Lampasas, Texas?

That was our answer to our daughter, Katie, when she was wondering how we might like a day trip to Lampasas. Cal and I were both stationed at Ft. Hood, TX eons ago. The town is only about 25 miles from there but we drew a total blank when it came to any memories about it. She is expert at putting together various odd things to see that make for a fun day, though, so we totally put ourselves in her hands. What to do in Lampasas? Lots of things, as it turned out!

We are currently staying about 30 minutes drive from Katie, just west of Austin. She picked us up and we enjoyed an hour’s drive through the Texas hills and wildflowers to Lampasas. First stop: a charming little town park named Cooper Spring Nature Park. Katie had mentioned that we would be visiting a garden and I suppose I am too fresh out of the city: I was expecting manicured lawns and and concrete paths. These paths were narrow gravel mixed with generous helpings of dirt, but there were more wildflowers in abundance, a small woods, and a meandering little creek with tiny fish. The whole thing had a natural air about it, like they were just letting the park be Texas all on its own. It made for a beautiful walk.

Texas bluebonnets below a little pond
A woman walking her dog was the only other person we encountered in the park
A cactus that looks to me like a turtle
I think we surprised this herd of deer as much as they surprised us!

Across a country road from Cooper Spring was a sculpture park.

A colorful tractor painted by the artist’s children
This butterfly garden was in the shape of a butterfly, and aerial butterfly sculptures danced in the wind

We were getting hungry, and lunch was part of the fun too: we went to Storm’s Drive-In for burgers and fries. The first Storm’s opened up back in 1873 as a stagecoach stop. Times change, and in 1950 it was operating as The Dairy Cue. When Elvis Presley was stationed at Ft. Hood, it was a favorite stop of his. So why didn’t we hear about this when we were there? And wasn’t Lampasas a bit of a distance from Ft. Hood to go, back then, for a burger? The story goes that he would ride up in his Cadillac, and his favorites were a hamburger with a strawberry shake. Anyway, the restaurant went back to its family name of Storm’s, and you can still drive on up and be waited on. They are so busy they have added a covered patio in case you don’t want to eat in your car. Because of their busy-ness, the service was slow, but the hamburgers were delicious and so were the fries. They had sweet potato fries, which earned them points with me just for having them.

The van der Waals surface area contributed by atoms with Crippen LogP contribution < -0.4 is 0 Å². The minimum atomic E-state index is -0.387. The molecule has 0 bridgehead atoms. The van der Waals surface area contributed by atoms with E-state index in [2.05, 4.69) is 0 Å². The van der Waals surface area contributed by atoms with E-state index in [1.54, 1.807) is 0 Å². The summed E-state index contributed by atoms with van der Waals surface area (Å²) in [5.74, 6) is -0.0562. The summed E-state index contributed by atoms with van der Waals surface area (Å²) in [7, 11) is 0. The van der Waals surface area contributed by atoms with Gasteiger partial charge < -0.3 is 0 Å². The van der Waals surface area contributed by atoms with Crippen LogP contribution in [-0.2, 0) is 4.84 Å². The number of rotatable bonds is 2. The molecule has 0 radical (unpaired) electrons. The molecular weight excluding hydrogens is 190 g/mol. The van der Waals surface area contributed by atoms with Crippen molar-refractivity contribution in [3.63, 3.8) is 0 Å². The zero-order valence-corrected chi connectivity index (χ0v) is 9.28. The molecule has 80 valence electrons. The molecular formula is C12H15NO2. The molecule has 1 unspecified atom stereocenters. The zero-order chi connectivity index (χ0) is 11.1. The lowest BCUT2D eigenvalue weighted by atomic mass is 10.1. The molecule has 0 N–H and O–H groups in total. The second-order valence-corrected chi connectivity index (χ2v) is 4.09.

Katie had one more Lampasas trick up her sleeve. Lampasas is also home to the world’s largest spur. I thought maybe at one time it might have had a home in front of a country western dance bar in the middle of Texas, owing to the fish-net stockinged leg up at the top, but no. It was put there in 2017 to encourage tourism for the town. It is 33 feet 10.75 inches tall.

By this time we had pretty much exhausted the Lampasas possibilities. Since it was Sunday, the stores in their picturesque courthouse square were closed and so was their museum, which may have also been because of COVID. We had passed a state park on the way to town and she wanted to explore that, so off we went in a new direction.

It was a bit of a drive through more wildflowers, buttes, cattle and cactus, but we finally arrived at Colorado Bend State Park. Another long drive through the park took us down to the river. Cal took this picture of Katie and I on his phone. I’m not sure what the big reed is that is in front of our miniscule selves, but I love this picture for the comparison with the towering bluffs on the opposite shore. There didn’t seem to be much here besides the river and a boat launch, at first glance. Katie saw people with small children and beach gear taking off down a trail that paralleled the river. Her curiosity got the better of her, so we left Cal in a lawn chair to watch the boats while we went to investigate. Of course, I love any excuse for a hike.

Our impromptu hike took us to some nice river views:

I was admiring a big old pecan tree, and then noticed this sleepy owl on a branch. His feathers resemble the bark he is sitting on.

Another tree, this one a large black willow, with amazing bark

It was hot and Katie wasn’t as enthralled with the natural wonders as I was, but she pressed on. We thought we might find a beach along the river, but finally arrived at something more fun – a spring-fed swimming hole just up from the river. It felt great to dip our tired feet in the waterfall!

At the top of this picture you can see the path we had been on, and that’s where it ended.

It was pretty deep on this end of the swimming hole, which is how I was able to get a shot with no one in it. Most everyone was sitting on all the rocks to my right. This ended up being a 2.5 mile round trip hike.

One more stop: we had passed an ostrich farm on the way to the state park, so we thought we’d say hello to the residents behind the fence. They were intensely curious and sashayed right up to us in all their feathery finery. The ostriches were a perfect ending to a beautiful spring day.

Well, hello there! Fancy seeing you here!
Say, did you hear about the race between the giraffe and the ostrich? It was neck and neck the whole way.
A bird’s eye view

Ostrich meat would be a market I could get into to make some good money…but it probably wouldn’t take off. If ostrich my budget, I could maybe afford it.

Till next time! There will be more about the Austin area.

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